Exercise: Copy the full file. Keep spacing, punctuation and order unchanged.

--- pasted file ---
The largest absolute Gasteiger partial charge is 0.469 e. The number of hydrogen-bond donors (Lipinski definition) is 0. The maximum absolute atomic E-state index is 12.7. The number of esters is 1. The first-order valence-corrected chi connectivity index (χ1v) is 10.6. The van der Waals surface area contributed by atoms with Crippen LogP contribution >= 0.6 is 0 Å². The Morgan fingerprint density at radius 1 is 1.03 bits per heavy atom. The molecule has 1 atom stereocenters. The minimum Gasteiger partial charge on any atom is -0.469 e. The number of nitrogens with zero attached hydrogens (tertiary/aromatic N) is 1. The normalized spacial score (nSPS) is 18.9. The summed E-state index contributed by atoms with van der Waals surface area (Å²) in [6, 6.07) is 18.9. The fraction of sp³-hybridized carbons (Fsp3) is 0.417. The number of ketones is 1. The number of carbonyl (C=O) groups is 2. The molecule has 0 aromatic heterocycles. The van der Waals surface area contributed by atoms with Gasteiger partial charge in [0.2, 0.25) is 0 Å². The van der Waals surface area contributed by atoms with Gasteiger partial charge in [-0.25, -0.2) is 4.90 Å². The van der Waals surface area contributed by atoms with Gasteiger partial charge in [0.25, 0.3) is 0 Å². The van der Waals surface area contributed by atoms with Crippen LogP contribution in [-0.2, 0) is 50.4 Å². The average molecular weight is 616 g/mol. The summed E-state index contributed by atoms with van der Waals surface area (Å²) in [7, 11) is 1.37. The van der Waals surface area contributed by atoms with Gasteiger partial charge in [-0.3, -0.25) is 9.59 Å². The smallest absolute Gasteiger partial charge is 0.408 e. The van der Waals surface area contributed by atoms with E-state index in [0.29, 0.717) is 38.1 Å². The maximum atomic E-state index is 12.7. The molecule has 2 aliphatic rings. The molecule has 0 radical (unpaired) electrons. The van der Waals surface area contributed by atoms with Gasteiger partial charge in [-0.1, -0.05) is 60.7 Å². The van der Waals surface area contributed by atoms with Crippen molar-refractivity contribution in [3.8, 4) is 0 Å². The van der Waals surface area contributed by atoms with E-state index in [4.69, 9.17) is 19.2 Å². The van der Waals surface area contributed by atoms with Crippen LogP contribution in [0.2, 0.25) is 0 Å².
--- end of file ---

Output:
The largest absolute Gasteiger partial charge is 0.469 e. The number of hydrogen-bond donors (Lipinski definition) is 0. The maximum absolute atomic E-state index is 12.7. The number of esters is 1. The first-order valence-corrected chi connectivity index (χ1v) is 10.6. The van der Waals surface area contributed by atoms with Crippen LogP contribution >= 0.6 is 0 Å². The Morgan fingerprint density at radius 1 is 1.03 bits per heavy atom. The molecule has 1 atom stereocenters. The minimum Gasteiger partial charge on any atom is -0.469 e. The number of nitrogens with zero attached hydrogens (tertiary/aromatic N) is 1. The normalized spacial score (nSPS) is 18.9. The summed E-state index contributed by atoms with van der Waals surface area (Å²) in [6, 6.07) is 18.9. The fraction of sp³-hybridized carbons (Fsp3) is 0.417. The number of ketones is 1. The number of carbonyl (C=O) groups is 2. The molecule has 0 aromatic heterocycles. The van der Waals surface area contributed by atoms with Gasteiger partial charge in [0.2, 0.25) is 0 Å². The van der Waals surface area contributed by atoms with Gasteiger partial charge in [-0.25, -0.2) is 4.90 Å². The van der Waals surface area contributed by atoms with Gasteiger partial charge in [0.25, 0.3) is 0 Å². The van der Waals surface area contributed by atoms with Crippen LogP contribution in [-0.2, 0) is 50.4 Å². The average molecular weight is 616 g/mol. The summed E-state index contributed by atoms with van der Waals surface area (Å²) in [7, 11) is 1.37. The van der Waals surface area contributed by atoms with Gasteiger partial charge in [-0.3, -0.25) is 9.59 Å². The smallest absolute Gasteiger partial charge is 0.408 e. The van der Waals surface area contributed by atoms with E-state index in [0.29, 0.717) is 38.1 Å². The maximum atomic E-state index is 12.7. The molecule has 2 aliphatic rings. The molecule has 0 radical (unpaired) electrons. The van der Waals surface area contributed by atoms with Gasteiger partial charge in [-0.1, -0.05) is 60.7 Å². The van der Waals surface area contributed by atoms with Crippen molar-refractivity contribution in [3.8, 4) is 0 Å². The van der Waals surface area contributed by atoms with E-state index in [4.69, 9.17) is 19.2 Å². The van der Waals surface area contributed by atoms with Crippen LogP contribution in [0.2, 0.25) is 0 Å².